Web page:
Cuckoos’ migration from South Korea to the South of Africa
Common cuckoos are found in Eurasia, from Europe to Korea. All over the continent, they migrate to Africa, while they parasite different birds’ nests. Tracking them using Argos helps understand the similarities and differences between all of them.
The common cuckoo (Cuculus canorus), like the great spotted cuckoo (Great spotted cuckoos tracked far from the nest by Argos) is migratory. It is found widely in Eurasia during its breeding periods. It migrates to winter in tropical Africa mostly, even when breeding in far-east Asian countries such as Korea. As the chicks never meet their biological parents, their migratory behaviors are fully innate.
Even if it is considered a species, common cuckoos are genetically different depending on the host species that they parasitize (more than 200 of them have been observed). Does a gens, as a group of individuals sharing the same host species can be called, has the same migratory behavior? including migration timing, route, and duration, major stopovers and non-breeding locations. Does all gentes? Or do different gentes have different behaviors?
Tracking common cuckoos from South Korea to Africa, and back
Ten adult male common cuckoos were tagged with 5 g solar Argos PTT in South Korea during the breeding season (May-June) in 2019 and tracked until August 31, 2020, or until transmission was lost. They were chosen in three different populations in South Korea (Yangypeong, Muan and Jeju Island), representing two different gentes – In Yangypeong and Muan, the cuckoo parasitizes primarily the vinous-throated parrotbill, in Jeju Islands the meadow bunting.
Five cuckoos of each gens was tagged. Five individuals (four parrotbill gentes and one bunting gens) arrived on the non-breeding grounds in Africa with tags, and returned to Korea. They seem to show site fidelity to their breeding ground.
The followed routes were similar for all recorded paths, irrespective of the gentes. The cuckoos migrated along a narrow corridor, with three stopovers on winter migrations, one in spring. Going from Korea to Africa, the birds stopped in an area across Myanmar and Bangladesh, then in South India (over 10 days in both cases) and finally in Somalia. On the trip back, they only stopped significantly in Somalia before crossing the Arabian Sea. This crossing is in fact the major difficulty in the whole migration, with about 3000 km of open water to overfly.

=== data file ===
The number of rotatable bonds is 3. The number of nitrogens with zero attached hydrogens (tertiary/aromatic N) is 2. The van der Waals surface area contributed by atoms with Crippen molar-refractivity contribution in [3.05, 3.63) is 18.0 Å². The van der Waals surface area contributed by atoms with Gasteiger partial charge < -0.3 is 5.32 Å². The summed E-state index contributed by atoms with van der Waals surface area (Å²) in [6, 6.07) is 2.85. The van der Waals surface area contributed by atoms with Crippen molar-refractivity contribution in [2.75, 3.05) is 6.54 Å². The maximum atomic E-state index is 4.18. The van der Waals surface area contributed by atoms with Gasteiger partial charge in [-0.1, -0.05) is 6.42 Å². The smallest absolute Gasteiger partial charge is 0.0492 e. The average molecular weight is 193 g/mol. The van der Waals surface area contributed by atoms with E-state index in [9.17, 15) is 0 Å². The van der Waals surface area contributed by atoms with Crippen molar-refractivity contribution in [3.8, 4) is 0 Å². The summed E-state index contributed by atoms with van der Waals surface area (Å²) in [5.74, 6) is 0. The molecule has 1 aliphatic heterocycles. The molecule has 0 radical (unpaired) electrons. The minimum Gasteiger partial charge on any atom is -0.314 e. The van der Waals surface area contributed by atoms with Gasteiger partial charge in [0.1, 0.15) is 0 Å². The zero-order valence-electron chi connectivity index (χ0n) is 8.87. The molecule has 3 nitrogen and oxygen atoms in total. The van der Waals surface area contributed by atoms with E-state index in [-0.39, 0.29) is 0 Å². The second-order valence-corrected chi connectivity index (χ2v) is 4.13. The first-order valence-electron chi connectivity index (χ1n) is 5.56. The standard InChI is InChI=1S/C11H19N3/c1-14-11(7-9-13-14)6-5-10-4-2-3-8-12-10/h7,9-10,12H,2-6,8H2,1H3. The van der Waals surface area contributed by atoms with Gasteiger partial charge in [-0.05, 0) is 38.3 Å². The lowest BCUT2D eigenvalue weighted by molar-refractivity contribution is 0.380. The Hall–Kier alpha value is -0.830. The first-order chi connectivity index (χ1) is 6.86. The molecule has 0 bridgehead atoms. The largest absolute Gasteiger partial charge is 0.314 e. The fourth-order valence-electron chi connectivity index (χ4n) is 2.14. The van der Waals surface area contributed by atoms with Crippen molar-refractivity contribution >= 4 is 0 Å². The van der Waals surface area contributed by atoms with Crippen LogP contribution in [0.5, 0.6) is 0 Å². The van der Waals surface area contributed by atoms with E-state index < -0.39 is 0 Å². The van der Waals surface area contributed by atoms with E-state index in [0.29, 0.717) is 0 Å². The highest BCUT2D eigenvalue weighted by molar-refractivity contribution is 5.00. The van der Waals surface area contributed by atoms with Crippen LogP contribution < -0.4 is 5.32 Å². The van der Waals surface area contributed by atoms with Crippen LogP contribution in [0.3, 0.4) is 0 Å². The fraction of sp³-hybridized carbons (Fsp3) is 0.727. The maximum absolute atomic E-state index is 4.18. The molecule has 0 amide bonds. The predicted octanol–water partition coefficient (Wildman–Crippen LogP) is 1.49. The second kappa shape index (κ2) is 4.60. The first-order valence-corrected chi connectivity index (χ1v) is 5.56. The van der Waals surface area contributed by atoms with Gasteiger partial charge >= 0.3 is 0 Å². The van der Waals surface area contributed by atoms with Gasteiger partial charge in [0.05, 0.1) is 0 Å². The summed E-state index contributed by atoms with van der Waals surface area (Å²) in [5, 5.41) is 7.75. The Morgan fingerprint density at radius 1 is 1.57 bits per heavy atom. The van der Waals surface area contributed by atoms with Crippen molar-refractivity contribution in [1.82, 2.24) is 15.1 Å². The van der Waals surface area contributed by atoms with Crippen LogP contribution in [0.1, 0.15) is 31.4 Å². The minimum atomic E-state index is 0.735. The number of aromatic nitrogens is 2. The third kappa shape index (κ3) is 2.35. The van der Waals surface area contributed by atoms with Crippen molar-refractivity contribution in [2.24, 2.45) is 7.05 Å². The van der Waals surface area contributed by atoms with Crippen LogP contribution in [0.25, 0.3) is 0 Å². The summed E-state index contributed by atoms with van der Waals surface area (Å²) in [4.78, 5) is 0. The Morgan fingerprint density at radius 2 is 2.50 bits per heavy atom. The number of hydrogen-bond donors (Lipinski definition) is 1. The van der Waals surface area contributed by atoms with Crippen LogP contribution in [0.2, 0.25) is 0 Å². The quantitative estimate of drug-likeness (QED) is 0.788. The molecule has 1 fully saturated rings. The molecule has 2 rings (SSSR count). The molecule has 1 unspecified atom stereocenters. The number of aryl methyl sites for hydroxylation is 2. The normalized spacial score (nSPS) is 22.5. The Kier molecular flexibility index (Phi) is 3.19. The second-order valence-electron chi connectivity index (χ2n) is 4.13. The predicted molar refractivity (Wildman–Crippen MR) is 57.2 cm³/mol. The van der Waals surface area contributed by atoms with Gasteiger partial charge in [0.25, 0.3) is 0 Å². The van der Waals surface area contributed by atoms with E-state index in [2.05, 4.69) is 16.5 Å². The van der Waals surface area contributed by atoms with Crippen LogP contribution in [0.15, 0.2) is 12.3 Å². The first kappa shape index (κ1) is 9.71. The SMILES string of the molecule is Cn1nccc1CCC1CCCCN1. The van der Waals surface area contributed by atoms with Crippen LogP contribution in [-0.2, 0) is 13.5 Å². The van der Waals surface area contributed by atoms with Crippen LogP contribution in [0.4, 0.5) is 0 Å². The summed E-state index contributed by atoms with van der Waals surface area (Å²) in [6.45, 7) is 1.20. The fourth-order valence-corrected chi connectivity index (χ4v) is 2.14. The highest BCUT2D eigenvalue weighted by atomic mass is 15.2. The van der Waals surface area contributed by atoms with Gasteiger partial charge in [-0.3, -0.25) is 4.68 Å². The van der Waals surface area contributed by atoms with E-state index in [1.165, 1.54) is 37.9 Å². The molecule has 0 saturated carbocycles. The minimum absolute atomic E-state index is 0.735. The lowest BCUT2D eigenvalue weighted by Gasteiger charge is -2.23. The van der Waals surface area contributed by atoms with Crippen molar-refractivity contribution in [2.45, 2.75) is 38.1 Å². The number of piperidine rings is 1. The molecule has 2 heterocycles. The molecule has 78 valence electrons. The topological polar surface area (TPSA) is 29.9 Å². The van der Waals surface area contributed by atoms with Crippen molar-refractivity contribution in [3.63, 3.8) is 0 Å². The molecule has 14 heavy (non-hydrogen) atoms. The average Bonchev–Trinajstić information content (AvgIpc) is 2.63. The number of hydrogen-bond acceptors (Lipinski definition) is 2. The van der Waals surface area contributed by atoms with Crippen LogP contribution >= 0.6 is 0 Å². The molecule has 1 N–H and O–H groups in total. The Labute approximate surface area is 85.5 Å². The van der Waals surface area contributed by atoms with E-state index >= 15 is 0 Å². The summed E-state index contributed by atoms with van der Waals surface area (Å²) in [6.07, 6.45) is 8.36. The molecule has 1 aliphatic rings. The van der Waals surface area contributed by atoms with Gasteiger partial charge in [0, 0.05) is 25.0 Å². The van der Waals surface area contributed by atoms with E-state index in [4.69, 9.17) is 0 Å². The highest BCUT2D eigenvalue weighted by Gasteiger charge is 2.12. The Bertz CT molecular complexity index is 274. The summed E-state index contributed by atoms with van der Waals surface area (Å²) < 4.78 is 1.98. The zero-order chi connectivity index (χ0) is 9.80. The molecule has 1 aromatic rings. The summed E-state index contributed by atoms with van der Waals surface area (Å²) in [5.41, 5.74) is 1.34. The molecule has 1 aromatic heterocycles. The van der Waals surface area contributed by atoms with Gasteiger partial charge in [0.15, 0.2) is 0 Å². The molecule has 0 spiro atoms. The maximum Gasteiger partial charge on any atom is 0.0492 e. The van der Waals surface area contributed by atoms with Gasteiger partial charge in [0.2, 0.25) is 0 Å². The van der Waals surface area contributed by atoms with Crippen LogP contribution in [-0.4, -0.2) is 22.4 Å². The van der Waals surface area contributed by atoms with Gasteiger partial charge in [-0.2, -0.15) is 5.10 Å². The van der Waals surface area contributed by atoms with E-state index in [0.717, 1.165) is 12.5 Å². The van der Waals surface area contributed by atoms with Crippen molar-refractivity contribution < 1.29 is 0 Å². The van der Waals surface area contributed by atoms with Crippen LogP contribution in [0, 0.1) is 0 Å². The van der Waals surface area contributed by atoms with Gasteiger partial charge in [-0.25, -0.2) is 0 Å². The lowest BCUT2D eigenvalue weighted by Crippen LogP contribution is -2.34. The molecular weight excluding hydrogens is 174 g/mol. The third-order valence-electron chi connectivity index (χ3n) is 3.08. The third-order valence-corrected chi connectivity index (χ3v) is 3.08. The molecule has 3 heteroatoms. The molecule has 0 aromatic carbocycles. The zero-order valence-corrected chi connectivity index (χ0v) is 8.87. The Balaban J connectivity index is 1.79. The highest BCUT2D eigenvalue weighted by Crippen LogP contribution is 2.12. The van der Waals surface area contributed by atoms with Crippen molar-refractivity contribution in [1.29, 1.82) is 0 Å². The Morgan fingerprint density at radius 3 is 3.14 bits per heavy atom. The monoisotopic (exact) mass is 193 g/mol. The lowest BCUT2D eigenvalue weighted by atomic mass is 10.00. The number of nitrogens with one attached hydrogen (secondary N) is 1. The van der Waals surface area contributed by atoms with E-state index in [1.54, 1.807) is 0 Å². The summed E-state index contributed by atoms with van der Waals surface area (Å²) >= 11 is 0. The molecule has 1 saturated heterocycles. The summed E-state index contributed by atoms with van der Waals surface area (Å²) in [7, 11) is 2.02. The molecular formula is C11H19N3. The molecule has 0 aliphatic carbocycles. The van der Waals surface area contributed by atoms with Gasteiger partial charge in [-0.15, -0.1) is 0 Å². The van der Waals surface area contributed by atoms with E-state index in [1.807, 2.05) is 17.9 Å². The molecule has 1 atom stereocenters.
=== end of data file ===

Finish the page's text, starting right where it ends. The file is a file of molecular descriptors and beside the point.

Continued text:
Moreover, the monsoon winds change with the seasons (southwesterly winds from April to September, northeasterly winds October to March — approximately), probably timing the stopovers and afterward sea crossing of the cuckoos – they left India at the end of October in winter, Somalia end of April in spring. One individual made a detour to Oman during the journey over the Arabian Sea, due to cyclone Kyarr
After a short stopover in Somalia, they moved along the coast of Somalia and Kenya to reach the non-breeding grounds located mostly in Tanzania and Mozambique. One bird (parrotbill gens) went further south, to Botswana.
Similarities and differences with the common cuckoo European populations
The Korean cuckoos’ migration patterns and even the final destination are very different from the ones recorded for European populations. The whole travel is of course completely different but also the distance (22,000 km vs 16,000 km), the timing –departures are later in the year, possibly due to a warmer climate in South Korea, the fact they come back roughly along the same path both ways (while European cuckoos make a loop), etc. There are some analogies, though, such as having a stopover after crossing a harsh environment (Arabian Sea or Sahara).
Other studies tracking Chinese and Mongolian cuckoos showed use of the same stopover areas, which should thus be considered critical for conservation of the species.
Tracking more cuckoos from the same two gentes and also others, tagging females as well as males and more generally examining environmental data in correlation with those locations will be worthwhile to better understand such long-range migrations.
- Jin-Won Lee, Seung-Gu Kang, Ji-Yeon Lee, Hae-Ni Kim, Sue-Jeong Jin, Geun-Won Bae, Wee-Haeng Hur, Jin-Young Park, 2023, Long-distance migration of Korean common cuckoos with different host specificities, Global Ecology and Conservation, Volume 43, e02426, https://doi.org/10.1016/j.gecco.2023.e02426.
Main Photo: A male cuckoo with a tag in Muan, 2019 (ID62399 (Credit Jin-Won Lee)